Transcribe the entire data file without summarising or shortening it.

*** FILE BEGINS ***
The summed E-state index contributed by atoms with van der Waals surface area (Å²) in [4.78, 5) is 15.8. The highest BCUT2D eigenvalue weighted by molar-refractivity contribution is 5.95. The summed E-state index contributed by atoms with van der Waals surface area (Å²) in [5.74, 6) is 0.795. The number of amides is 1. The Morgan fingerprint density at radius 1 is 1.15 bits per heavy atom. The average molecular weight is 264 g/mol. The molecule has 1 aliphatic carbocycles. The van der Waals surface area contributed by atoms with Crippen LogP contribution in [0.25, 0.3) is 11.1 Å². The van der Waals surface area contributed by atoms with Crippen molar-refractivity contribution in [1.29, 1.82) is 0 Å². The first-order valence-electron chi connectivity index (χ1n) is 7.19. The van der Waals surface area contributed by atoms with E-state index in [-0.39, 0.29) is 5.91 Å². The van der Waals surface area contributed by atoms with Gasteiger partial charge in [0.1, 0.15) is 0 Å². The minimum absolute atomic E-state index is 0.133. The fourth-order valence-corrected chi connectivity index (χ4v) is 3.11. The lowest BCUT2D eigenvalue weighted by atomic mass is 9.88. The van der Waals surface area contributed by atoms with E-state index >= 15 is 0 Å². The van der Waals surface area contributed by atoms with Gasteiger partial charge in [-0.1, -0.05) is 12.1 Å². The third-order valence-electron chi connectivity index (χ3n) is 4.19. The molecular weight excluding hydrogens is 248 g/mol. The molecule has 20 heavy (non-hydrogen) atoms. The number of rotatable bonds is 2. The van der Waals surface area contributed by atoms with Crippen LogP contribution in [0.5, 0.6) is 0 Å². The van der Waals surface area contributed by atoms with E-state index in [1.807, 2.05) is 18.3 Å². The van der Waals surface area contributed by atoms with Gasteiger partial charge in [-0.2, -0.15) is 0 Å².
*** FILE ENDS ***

The summed E-state index contributed by atoms with van der Waals surface area (Å²) in [4.78, 5) is 15.8. The highest BCUT2D eigenvalue weighted by molar-refractivity contribution is 5.95. The summed E-state index contributed by atoms with van der Waals surface area (Å²) in [5.74, 6) is 0.795. The number of amides is 1. The Morgan fingerprint density at radius 1 is 1.15 bits per heavy atom. The average molecular weight is 264 g/mol. The molecule has 1 aliphatic carbocycles. The van der Waals surface area contributed by atoms with Crippen LogP contribution in [0.25, 0.3) is 11.1 Å². The van der Waals surface area contributed by atoms with Crippen molar-refractivity contribution in [1.29, 1.82) is 0 Å². The first-order valence-electron chi connectivity index (χ1n) is 7.19. The van der Waals surface area contributed by atoms with E-state index in [-0.39, 0.29) is 5.91 Å². The van der Waals surface area contributed by atoms with Gasteiger partial charge in [0.1, 0.15) is 0 Å². The minimum absolute atomic E-state index is 0.133. The fourth-order valence-corrected chi connectivity index (χ4v) is 3.11. The lowest BCUT2D eigenvalue weighted by atomic mass is 9.88. The van der Waals surface area contributed by atoms with E-state index >= 15 is 0 Å². The van der Waals surface area contributed by atoms with Gasteiger partial charge in [-0.1, -0.05) is 12.1 Å². The third-order valence-electron chi connectivity index (χ3n) is 4.19. The molecular weight excluding hydrogens is 248 g/mol. The molecule has 20 heavy (non-hydrogen) atoms. The number of rotatable bonds is 2. The van der Waals surface area contributed by atoms with Crippen LogP contribution in [0.5, 0.6) is 0 Å². The van der Waals surface area contributed by atoms with E-state index in [1.807, 2.05) is 18.3 Å². The van der Waals surface area contributed by atoms with Gasteiger partial charge in [-0.2, -0.15) is 0 Å².